Campers also participated in many engaging STEM activities such as bee classification, viewing chick embryos. doing flame tests in Chemistry, and learning how an EEG works.
View photos from the camp by clicking here.
We had a blast at our 6th annual Girls Get WISE Science Summer Camp! The girls had a full week of activities including zebrafish development, outdoor scavenger hunt, coding their own Mad Libs, egg drop, and so much more!
We want to thank our camp sponsor Lockheed Martin Canada for coming in to do a session on 3D printing! If you’d like to view photos of the camp, click here.
WISEatlantic Chair, Dr. Tamara Franz-Odendaal, was honored to participate in the Diversity in STEM: Why It Matters panel discussion at Acadia University on March 6th, 2018. Other panelists included Ulrike Bahr-Gedalia, CEO of Digital Nova Scotia, Dr. Imogen Coe, Dean of Faculty of Science at Ryerson, and Denise Pothier, Vice President of Practice Services at Stantec. Special thanks to Dr. Randy Newman at Acadia for organizing this event. WISEatlantic was a proud sponsor.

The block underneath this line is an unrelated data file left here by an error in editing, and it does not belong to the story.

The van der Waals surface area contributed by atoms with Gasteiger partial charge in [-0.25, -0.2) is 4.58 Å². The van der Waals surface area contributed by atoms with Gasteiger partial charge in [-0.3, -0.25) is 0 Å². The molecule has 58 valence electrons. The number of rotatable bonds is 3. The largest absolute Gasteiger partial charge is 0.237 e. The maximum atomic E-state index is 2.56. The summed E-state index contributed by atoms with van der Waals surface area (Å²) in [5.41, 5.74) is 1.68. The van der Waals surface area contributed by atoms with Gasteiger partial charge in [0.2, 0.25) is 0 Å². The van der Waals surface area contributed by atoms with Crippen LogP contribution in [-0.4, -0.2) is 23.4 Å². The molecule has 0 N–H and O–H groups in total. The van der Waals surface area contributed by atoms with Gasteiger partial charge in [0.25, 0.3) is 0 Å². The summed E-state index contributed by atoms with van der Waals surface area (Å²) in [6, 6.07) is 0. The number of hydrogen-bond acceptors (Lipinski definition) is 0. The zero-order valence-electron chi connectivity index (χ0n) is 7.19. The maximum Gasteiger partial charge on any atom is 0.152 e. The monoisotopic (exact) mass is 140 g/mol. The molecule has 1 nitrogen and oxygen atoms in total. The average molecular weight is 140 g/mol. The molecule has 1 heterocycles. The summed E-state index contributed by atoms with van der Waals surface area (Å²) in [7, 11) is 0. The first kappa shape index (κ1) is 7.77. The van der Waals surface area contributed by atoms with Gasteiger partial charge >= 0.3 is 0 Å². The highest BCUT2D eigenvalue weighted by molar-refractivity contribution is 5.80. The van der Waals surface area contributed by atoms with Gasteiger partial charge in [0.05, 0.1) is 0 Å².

On April 7, 2018 WISEatlantic hosted their largest Girls Get WISE Science Retreat yet with 80 girls participating! This year featured three hands-on activities, Nifty Neuroscience, Electrifying Chemistry, and the Mathematics of Winning. We were also fortunate to have El Jones, the Mount's Nancy's Chair in Women's Studies, join us to perform an inspiring spoken word poem. As always, thank you to our sponsors, partners, volunteers, and role models for making this event a success!